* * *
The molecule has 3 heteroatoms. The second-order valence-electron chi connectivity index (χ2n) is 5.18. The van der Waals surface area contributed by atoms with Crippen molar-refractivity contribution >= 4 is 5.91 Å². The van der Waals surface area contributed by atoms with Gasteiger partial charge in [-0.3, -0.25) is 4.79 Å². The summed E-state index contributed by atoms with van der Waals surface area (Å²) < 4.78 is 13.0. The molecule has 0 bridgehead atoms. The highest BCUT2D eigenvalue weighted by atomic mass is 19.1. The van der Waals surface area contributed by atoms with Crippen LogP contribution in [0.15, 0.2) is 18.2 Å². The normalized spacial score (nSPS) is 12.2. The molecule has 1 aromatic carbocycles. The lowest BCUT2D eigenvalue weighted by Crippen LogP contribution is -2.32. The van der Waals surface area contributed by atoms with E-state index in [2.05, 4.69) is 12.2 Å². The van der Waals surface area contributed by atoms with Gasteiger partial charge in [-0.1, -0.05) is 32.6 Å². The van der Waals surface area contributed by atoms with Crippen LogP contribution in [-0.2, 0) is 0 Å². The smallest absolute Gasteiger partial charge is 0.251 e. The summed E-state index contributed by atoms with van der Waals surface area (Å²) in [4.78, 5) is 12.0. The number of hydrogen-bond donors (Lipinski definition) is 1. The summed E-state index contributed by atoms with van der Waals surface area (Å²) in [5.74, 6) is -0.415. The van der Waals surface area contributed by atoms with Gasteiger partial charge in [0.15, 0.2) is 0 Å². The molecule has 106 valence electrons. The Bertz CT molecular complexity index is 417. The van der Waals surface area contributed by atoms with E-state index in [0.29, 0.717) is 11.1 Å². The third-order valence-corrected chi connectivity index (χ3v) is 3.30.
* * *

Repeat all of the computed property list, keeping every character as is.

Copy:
The molecule has 3 heteroatoms. The second-order valence-electron chi connectivity index (χ2n) is 5.18. The van der Waals surface area contributed by atoms with Crippen molar-refractivity contribution >= 4 is 5.91 Å². The van der Waals surface area contributed by atoms with Gasteiger partial charge in [-0.3, -0.25) is 4.79 Å². The summed E-state index contributed by atoms with van der Waals surface area (Å²) < 4.78 is 13.0. The molecule has 0 bridgehead atoms. The highest BCUT2D eigenvalue weighted by atomic mass is 19.1. The van der Waals surface area contributed by atoms with Crippen LogP contribution in [0.15, 0.2) is 18.2 Å². The normalized spacial score (nSPS) is 12.2. The molecule has 1 aromatic carbocycles. The lowest BCUT2D eigenvalue weighted by Crippen LogP contribution is -2.32. The van der Waals surface area contributed by atoms with E-state index in [2.05, 4.69) is 12.2 Å². The van der Waals surface area contributed by atoms with Gasteiger partial charge in [-0.1, -0.05) is 32.6 Å². The van der Waals surface area contributed by atoms with Crippen LogP contribution in [-0.2, 0) is 0 Å². The smallest absolute Gasteiger partial charge is 0.251 e. The summed E-state index contributed by atoms with van der Waals surface area (Å²) in [4.78, 5) is 12.0. The number of hydrogen-bond donors (Lipinski definition) is 1. The summed E-state index contributed by atoms with van der Waals surface area (Å²) in [5.74, 6) is -0.415. The van der Waals surface area contributed by atoms with Gasteiger partial charge in [0.15, 0.2) is 0 Å². The molecule has 106 valence electrons. The Bertz CT molecular complexity index is 417. The van der Waals surface area contributed by atoms with E-state index in [0.29, 0.717) is 11.1 Å². The third-order valence-corrected chi connectivity index (χ3v) is 3.30.